Training-Serving Skew

What is Training-Serving Skew?

When there is a discrepancy between the training data and the serving data, a typical issue in machine learning is called training-serving skew. Even if the model achieved great accuracy during training, it may struggle to generalize to new situations due to this mismatch.

  • Training-serving skew is the difference in distribution, size, or properties between the training data and the serving data.

This may occur if the training data does not accurately reflect the real-world data or if the real-world data evolves over time.

Let’s say, for the sake of argument, that a model is trained using solely cat photographs. In this scenario, the model may do well with cat photos during training but struggle when presented with a dog or other animal images in the serving phase. This is due to the fact that the model has only been trained to detect cats.

To fix Training-Serving Skew, make sure your model is tested on a wide range of data and that your training data accurately reflects the data you’ll be working on within the real world.

Importance of Training-Serving Skew

Skewness in machine learning has a substantial effect on model correctness and performance in the wild. Poor performance, inaccurate predictions, and even potential harm to individuals or organizations relying on the model’s outputs can result if the model is trained on data that is not representative of real-world data or if the model is not evaluated on a diverse set of data during the serving phase.

Here are a few of the most compelling arguments in favor of Training-Serving Skew:

  • Scenarios in the real world are complex: Data from the real world is often more complicated and varied than training data. Models may lack the ability to generalize to novel events or settings if they are not trained on a broad range of data.
  • Decision-making: Machine learning models are often employed to make judgments that have far-reaching consequences for people and businesses. A failure to test the model on a representative sample of the population raises the risk that it would produce discriminatory or harmful outcomes.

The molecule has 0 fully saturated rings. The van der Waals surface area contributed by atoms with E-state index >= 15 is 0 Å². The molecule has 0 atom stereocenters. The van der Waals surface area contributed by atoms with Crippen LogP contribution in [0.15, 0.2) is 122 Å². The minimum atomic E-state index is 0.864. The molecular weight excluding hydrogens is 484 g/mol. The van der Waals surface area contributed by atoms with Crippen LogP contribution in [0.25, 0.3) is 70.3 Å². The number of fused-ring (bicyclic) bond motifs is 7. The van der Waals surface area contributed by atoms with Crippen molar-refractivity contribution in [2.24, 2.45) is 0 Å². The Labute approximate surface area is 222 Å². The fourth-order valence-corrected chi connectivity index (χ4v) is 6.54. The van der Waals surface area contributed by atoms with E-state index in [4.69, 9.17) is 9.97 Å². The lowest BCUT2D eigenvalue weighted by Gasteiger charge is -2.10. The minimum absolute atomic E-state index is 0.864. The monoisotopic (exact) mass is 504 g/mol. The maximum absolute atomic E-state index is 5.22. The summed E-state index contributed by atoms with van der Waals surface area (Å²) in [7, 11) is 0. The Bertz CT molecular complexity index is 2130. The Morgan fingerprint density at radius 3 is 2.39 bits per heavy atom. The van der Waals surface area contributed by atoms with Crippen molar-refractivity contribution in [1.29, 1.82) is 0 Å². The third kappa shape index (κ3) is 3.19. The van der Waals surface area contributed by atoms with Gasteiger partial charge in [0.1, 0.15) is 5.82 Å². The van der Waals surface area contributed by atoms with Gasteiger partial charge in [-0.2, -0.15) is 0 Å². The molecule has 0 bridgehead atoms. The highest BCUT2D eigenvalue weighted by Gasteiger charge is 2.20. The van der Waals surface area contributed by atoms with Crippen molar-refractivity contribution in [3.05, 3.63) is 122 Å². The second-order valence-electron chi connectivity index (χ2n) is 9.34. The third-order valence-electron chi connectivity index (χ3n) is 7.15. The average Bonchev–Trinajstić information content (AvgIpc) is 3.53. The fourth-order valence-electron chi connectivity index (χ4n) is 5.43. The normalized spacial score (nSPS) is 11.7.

• Data distribution: Adjustments may occur for a number of reasons, including changes in user behavior, variations in market circumstances, and the introduction of new rules. During the serving phase, the model’s performance might suffer if it was not trained using fresh data or re-evaluated using a variety of datasets.

Skew transformation

As a kind of data preparation, skew transformation corrects data distributions that are asymmetrical. When data is not normally distributed around the mean, it is said to be skewed. This kind of distribution may have very long tails on one side or the other. Since many machine learning models are built on the assumption that the data is regularly distributed, this might provide a challenge.

ML in production may benefit from skew transformation since it lessens the weight that skewed data has on their predictions. There should be no additional biases in the data once the transformation has been applied.

Avoid Training-serving Skew

In machine learning models, training-serving skew may be avoided or its effects reduced in numerous ways:

  • To guarantee the model’s ability to generalize successfully to new circumstances, it is crucial to use a varied and representative collection of data during the training phase.
  • Keep an eye on how well the model is doing, both while it’s being trained and when it’s being put to use in production.
  • To keep the model accurate and efficient in the face of shifting data distributions, it should be retrained regularly.
  • Make use of data augmentation to lessen the effect of training-serving skew and improve the model’s generalizability to new settings.

Utilize transfer learning to increase the model’s performance in novel settings while also reducing the quantity of data needed for training.


Training-Serving Skew

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